Author – Adam Perez is a doctoral student in liturgical studies at Duke Divinity School.
I am going to be upfront with you that, for some, this post may contain an unwelcomed or unpopular suggestion. And I know that I kind of “missed the boat” on the timing of this post—it probably would have been more appropriate before Advent, on Christ the King. Oh, one other thing to be candid about: this is a post that is going to suggest that if you don’t already sing some praise and worship in your congregation, now might be the best time, in this month and a half-ish between Christ the King and Epiphany. In fact, I won’t be suggesting you try on just any praise and worship from the last 40 years, but what we might call “classic” praise and worship. Better yet, you’re welcome to call it “traditional” praise and worship. I’m talking about the stuff from the mid- and late-1980s, the songs that came out before CCLI was a thing and before Christian bookstores picked it up and before the CCM industry saw the market value in it. I guess you might just call it “hipster” in that way—”traditional” praise and worship was doing it before it was cool.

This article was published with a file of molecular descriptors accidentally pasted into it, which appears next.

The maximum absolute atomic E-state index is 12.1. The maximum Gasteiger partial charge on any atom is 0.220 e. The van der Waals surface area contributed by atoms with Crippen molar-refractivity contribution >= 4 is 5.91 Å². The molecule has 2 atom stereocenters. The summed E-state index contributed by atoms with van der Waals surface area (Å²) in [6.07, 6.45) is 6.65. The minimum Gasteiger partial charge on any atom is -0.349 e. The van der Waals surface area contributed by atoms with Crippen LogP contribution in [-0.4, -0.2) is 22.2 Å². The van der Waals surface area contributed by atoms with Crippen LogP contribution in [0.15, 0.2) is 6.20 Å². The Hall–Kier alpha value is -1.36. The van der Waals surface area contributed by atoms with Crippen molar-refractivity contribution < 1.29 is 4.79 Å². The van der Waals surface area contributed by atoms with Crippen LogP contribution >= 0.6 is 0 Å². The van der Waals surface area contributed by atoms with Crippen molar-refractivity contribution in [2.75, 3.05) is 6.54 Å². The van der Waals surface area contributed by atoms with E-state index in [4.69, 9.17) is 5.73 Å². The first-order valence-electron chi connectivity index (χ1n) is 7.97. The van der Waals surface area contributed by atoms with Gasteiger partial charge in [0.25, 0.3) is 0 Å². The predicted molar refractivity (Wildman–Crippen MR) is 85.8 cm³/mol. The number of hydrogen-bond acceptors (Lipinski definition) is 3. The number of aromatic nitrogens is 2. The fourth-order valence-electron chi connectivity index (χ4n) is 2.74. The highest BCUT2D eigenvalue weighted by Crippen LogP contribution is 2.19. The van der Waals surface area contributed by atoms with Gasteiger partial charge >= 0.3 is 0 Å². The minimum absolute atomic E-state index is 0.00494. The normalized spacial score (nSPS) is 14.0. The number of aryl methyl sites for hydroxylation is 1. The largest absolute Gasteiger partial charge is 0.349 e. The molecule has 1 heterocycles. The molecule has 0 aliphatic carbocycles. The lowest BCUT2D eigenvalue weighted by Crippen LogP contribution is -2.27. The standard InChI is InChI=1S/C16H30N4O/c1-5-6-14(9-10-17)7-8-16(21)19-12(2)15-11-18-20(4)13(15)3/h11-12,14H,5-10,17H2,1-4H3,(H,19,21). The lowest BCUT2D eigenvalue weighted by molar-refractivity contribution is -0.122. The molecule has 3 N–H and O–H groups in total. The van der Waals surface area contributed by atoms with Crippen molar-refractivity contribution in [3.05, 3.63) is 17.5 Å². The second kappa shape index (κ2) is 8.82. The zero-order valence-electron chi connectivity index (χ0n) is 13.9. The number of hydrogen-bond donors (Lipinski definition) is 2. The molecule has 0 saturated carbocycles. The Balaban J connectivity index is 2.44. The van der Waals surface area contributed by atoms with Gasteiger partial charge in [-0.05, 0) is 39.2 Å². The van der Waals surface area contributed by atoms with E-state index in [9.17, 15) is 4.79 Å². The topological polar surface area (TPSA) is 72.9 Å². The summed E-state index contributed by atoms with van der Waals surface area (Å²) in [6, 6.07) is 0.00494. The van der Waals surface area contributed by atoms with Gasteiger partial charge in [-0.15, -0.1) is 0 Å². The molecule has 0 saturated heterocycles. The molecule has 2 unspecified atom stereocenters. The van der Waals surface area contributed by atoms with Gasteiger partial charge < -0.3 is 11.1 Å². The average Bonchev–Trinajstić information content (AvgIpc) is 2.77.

You might be wondering what, exactly, this so-called “traditional” praise and worship was doing? And what that non-liturgical charismatic praise and worship stuff has to do with the so-called “liturgical” calendar?
It’s no mystery that the central themes of the Advent season revolve around waiting, anticipation, patience, preparation, and expectation. These themes are quite appropriate for this first season of the church calendar that celebrates the grand narrative of Christian hope that ended last week with Christ the King Sunday. The King has now crowned the liturgical year, and we’re back to the beginning of our story in time: Christ the King not-yet.